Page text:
A special United Nations conference has called for police and law enforcement from Asia and the Pacific region to assist in the fight against the spread of AIDS. But speakers acknowledge a wide array of challenges in both raising awareness in the police ranks as well as the wider community.
The United Nations joint program on HIV and AIDS has turned to the region's police forces in the Asia-Pacific region in its fights against the spread of the disease.
At a three-day conference of 15 Asia-Pacific countries, the focus was to boost cooperation between law enforcement and networks of people living with HIV, as well as marginalized and vulnerable communities.
Across South and Southeast Asia there are almost five million adults and children infected with the virus that leads to AIDS, with the highest number in India.
In India's West Bengal state, Police Inspector General Soumen Mitra says altering general perceptions surrounding HIV/AIDS within police ranks remains a key challenge.
"As part of the community police endeavor in some areas we have initiated programs by which are incorporated non-government organizations working in these fields. So that we ourselves as police officers and police personnel bring about some change in our own attitude and we know how to serve this sort of people at risk," said Mitra.
Mitra says state police are working with non-government organizations in programs "aimed at changing attitudes" held by police forces about HIV/AIDS.
In the Pacific Islands, police commissioners and chiefs from the 21 regional states are undertaking programs to raise awareness among law-enforcement officers, especially as an increasing number are being called for active duty as international peacekeepers in distant countries.
HIV/AIDS human rights project manager with the New Zealand police, Janine Monahan, says breaking down social barriers is essential.
"We are going into an area where the 'public-private divide' is starting to shift," said Monahan. "You can imagine talking about sex and condom use. What we are now saying is that it cannot be private anymore because it is actually going to affect our police forces. If they get sick, if they infect their family, it actually is going to affect the community."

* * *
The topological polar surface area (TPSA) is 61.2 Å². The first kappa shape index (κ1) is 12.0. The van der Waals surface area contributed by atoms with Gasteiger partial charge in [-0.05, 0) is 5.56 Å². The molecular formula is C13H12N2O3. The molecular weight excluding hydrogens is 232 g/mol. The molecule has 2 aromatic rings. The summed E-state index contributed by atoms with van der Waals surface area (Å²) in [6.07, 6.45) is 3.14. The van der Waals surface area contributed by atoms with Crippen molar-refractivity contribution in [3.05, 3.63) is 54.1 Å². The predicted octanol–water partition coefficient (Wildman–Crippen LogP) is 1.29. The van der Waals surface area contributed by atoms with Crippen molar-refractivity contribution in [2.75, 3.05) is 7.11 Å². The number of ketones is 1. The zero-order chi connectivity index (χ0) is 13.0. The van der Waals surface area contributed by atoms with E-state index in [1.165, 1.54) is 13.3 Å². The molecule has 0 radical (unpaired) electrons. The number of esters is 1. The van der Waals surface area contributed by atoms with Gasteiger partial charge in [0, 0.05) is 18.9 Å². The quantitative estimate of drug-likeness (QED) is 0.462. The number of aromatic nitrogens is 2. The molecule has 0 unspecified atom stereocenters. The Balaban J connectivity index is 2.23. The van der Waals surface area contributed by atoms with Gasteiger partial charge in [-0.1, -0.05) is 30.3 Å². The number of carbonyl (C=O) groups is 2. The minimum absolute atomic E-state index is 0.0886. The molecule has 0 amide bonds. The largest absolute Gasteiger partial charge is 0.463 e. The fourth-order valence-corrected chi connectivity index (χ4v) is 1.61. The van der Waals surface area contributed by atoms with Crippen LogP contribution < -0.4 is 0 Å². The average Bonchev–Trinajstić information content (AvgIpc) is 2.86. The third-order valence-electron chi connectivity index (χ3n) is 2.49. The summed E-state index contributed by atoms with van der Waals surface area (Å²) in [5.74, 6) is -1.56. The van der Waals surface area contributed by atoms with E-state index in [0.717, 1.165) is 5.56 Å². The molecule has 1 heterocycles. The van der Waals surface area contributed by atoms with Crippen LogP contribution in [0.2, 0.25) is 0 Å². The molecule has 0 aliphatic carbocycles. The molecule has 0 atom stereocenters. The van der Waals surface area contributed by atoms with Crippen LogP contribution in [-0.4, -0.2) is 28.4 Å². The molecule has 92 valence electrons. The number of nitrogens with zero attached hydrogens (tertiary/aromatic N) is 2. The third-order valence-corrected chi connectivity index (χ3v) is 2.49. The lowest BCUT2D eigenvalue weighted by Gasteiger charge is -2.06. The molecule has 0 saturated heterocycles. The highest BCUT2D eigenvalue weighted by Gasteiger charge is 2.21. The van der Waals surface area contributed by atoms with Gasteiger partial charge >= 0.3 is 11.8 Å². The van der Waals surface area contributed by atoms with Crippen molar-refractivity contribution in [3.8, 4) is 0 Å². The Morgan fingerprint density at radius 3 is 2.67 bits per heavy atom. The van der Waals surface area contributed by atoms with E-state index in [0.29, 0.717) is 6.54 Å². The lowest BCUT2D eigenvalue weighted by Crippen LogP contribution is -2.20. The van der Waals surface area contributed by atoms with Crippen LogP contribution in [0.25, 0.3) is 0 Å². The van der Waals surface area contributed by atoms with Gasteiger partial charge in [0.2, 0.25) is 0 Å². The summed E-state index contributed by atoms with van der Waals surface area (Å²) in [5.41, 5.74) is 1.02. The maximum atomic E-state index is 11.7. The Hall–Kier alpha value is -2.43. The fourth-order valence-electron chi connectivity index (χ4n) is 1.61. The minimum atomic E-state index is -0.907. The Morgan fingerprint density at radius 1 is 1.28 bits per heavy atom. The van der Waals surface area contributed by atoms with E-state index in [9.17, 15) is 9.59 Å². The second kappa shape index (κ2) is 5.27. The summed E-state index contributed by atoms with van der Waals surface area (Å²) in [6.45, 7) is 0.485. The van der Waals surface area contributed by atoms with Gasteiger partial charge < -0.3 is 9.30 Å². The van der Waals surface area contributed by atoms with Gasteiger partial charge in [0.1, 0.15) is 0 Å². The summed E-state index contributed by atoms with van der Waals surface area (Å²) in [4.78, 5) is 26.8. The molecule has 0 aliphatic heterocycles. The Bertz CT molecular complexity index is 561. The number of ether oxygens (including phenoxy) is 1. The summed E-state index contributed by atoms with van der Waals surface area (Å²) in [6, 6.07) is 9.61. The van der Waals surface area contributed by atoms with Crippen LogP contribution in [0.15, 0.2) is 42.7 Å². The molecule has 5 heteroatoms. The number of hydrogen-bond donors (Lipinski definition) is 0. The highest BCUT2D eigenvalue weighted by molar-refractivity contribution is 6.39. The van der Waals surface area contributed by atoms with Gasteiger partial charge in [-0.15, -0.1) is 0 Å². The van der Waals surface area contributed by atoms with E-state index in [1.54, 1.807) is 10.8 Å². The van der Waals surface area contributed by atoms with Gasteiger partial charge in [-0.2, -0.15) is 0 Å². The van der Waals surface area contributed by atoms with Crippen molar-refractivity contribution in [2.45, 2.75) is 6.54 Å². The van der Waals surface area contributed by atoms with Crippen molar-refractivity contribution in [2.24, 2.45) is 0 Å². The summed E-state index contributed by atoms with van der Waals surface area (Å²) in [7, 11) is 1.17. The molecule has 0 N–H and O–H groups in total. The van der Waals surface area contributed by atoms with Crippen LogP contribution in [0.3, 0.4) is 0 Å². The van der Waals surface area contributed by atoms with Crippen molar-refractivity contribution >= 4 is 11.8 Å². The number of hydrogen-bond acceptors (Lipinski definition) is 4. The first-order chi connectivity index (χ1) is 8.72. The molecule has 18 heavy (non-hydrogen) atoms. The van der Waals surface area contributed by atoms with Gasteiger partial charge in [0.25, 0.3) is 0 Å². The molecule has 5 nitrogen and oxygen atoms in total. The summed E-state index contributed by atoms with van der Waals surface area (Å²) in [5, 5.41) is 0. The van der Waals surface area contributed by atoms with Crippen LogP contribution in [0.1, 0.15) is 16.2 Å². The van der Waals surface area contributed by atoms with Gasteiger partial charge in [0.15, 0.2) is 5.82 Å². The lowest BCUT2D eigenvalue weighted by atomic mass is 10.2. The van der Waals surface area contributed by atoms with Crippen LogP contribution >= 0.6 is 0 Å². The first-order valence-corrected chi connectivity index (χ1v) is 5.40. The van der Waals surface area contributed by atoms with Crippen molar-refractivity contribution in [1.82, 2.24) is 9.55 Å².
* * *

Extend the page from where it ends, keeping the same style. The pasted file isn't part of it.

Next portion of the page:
In Malaysia, Datuk Mohd Zaman Khan, a former Malaysian commissioner of police and now vice president of the Malaysian AIDS Council, says police involvement in social support is key as the incidence of HIV/AIDS is rising in the community.
"In Malaysia, the problem of HIV is comparatively new to the police department. In the sense that harm reduction was not put into sort of full gear until about four or five years ago. It was treated very confidentially. But now the HIV is becoming an epidemic it has come to the open and therefore the police department is beginning to be involved," said Zaman Khan.
About 5,700 Malaysians are reported infected with HIV.
But in the largely Muslim country barriers to fighting the disease remain. Issues of homosexuality and stringent laws against heroin trafficking keep many people at risk of infection from seeking help.
In response, Malaysia has implemented such programs as needle and syringe exchanges under a series of pilot projects.